Counting the wounded can be contentious. Earlier this year, the Department of Defense changed how it tallies war-related injuries and illness, dropping those not needing air transport to a military hospital from the bottom-line total.
Bilmes, the economist, thinks this is disingenuous.
"An accident that happens while they're there is a cost of war, particularly when you factor in the length of deployment" and injury-inducing conditions like very hot weather, carrying heavy packs, and more vehicle accidents because it is not safe to walk anywhere, she said.
As of June 2, 25,830 troops had been wounded in action. Of these, 7,675 needed airlifts to military hospitals and the rest were treated and remained in Iraq.
There were another 27,103 non-battle-related air transports. Of those, 7,188 had injuries. Most occurred from vehicle accidents, training or work-related accidents. Ten percent were sports injuries, said Dr. Michael Kilpatrick, who tracks this information for the Defense Department.
Nearly 20,000 of these "non-hostile" airlifts were for illnesses or medical issues: general symptoms like fever or pain needing tests or evaluation; back problems; psychological problems adjusting to being in a war zone; "affective psychoses" (not able to function or care for themselves); neuroses; respiratory or chest symptoms; depression; head and neck problems (including traumatic brain injury); epilepsy; infections, and muscle pulls and strains.
"I don't want to try to say these are not war-related. Being in the military is a very physically demanding job," Kilpatrick said.
For stress-related problems, the military tries "three hots and a cot" - warm meals and a chance to sleep. Most of the time it works and troops return to their unit, Kilpatrick said.
Of the troops air evacuated to the military hospital in Landstuhl, Germany, 20 percent return to Iraq and 80 percent go back to the United States for more care or disability discharge.
Of the half-million troops who have left active duty and are eligible for VA health care, about one-third have sought it. The most complicated cases end up at one of the four polytrauma centers, in Tampa, Fla.; Richmond, Va.; Palo Alto, Calif.; and Minneapolis.
These were formed after doctors realized they were missing problems - amputees who were confused and unable to put on their prosthetics because of undiagnosed brain injuries, and guys who could remember their therapy dog's name but not their doctor's, or who could carry on a conversation but not recall what they had for breakfast.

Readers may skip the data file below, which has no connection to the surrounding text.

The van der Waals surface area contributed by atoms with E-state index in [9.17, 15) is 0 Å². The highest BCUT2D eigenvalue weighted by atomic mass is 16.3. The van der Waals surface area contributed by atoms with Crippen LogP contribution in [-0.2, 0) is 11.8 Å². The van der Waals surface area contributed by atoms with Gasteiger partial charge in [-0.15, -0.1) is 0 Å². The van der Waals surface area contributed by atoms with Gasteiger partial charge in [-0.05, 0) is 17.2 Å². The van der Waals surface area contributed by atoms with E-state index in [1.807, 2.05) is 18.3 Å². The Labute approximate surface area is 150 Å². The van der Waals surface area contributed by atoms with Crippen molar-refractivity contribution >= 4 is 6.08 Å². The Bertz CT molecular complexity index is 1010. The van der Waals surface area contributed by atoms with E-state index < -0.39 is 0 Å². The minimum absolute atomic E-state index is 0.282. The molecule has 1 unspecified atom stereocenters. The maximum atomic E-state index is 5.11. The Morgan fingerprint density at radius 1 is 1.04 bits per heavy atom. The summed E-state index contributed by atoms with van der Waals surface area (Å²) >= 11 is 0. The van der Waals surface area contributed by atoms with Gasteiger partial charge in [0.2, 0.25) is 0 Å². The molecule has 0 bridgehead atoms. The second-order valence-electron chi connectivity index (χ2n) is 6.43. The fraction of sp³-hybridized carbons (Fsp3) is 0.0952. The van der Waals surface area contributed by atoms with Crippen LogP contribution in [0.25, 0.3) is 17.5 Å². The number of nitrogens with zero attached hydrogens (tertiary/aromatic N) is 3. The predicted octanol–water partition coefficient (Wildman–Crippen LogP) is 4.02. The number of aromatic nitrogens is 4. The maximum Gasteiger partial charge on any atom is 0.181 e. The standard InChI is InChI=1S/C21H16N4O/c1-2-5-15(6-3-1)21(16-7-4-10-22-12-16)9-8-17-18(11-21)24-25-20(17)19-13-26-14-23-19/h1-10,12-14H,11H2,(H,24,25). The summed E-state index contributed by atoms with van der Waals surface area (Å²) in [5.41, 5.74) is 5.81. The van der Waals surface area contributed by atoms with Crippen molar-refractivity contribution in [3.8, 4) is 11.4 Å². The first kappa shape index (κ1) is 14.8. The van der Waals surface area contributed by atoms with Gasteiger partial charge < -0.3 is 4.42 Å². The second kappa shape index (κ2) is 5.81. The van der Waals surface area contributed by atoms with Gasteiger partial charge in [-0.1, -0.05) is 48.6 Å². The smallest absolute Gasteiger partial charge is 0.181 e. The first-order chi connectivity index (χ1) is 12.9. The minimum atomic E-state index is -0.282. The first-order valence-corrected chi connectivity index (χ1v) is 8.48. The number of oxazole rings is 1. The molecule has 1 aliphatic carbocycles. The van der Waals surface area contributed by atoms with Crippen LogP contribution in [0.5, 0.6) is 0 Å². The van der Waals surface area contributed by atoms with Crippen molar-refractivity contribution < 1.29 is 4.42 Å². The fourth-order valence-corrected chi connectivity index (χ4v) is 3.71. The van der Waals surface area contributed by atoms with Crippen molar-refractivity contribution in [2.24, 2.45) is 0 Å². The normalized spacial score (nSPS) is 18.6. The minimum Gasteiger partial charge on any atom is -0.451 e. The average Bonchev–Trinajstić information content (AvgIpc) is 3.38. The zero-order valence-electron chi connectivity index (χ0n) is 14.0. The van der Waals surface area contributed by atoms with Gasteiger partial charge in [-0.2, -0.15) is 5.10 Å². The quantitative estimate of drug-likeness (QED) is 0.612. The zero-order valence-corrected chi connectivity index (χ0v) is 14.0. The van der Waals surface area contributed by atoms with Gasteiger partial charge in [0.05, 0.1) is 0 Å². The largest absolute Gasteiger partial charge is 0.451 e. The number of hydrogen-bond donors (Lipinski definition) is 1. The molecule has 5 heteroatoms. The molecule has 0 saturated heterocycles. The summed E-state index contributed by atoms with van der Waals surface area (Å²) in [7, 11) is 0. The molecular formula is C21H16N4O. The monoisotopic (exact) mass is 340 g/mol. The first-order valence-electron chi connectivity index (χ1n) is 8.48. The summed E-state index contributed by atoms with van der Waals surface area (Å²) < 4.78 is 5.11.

Troops at these hospitals have an average of six major impairments and 10 specialists treating them.
"The important thing to realize is you could have all of them at once" - trouble speaking, seeing, walking, hearing, etc., Scott said.
Most of these injuries are caused by IED blasts, which send a pressurized air wave through delicate tissues like the brain, sometimes send it smacking against the inside of the skull and shearing fragile nerve connections that control speech, vision, reasoning, memory and other functions. Lungs, eardrums, spinal cords - virtually anything - can be damaged by the pressure wave. Injuries also come from collapsing buildings, flying debris, heat, burns or inhaled gases and vapors.
"Many of these you can't see on an X-ray," such as glass shards that can cause internal bleeding, Scott said.
In prior wars, one of every five to seven troops surviving a war-related wound had a traumatic brain injury, the military estimates. It's much higher in this war.
A pilot project at Walter Reed in 2003 to screen 155 patients returning from Iraq found that 62 percent had a brain injury.
"This is a very rapidly evolving area as a disease," with no screening test, agreed-upon set of symptoms for diagnosis, or even a billing code, said Kilpatrick, the military doctor.
Much needs to be learned about how to treat these injuries, he said, but credited the military medical staff for having the chance.
"It's just amazing to me every day when I look at these numbers," he said. "The good news is that the majority of these people who become ill or injured ... are going to survive and are going to be able to return either to the military or to civilian life and be productive."
On the Net:
Government casualty data: http://siadapp.dmdc.osd.mil/personnel/CA...
State breakdowns: http://siadapp.dmdc.osd.mil/personnel/CA...
Defense and Veterans Brain Injury Center: http://www.dvbic.org
Harvard economist report: http://ksgnotes1.harvard.edu/Research/wp...
Department of Veterans Affairs: http://www.va.gov/
Department of Defense: http://www.defenselink.mil/
© 2007 The Associated Press. All rights reserved. This material may not be published, broadcast, rewritten or redistributed.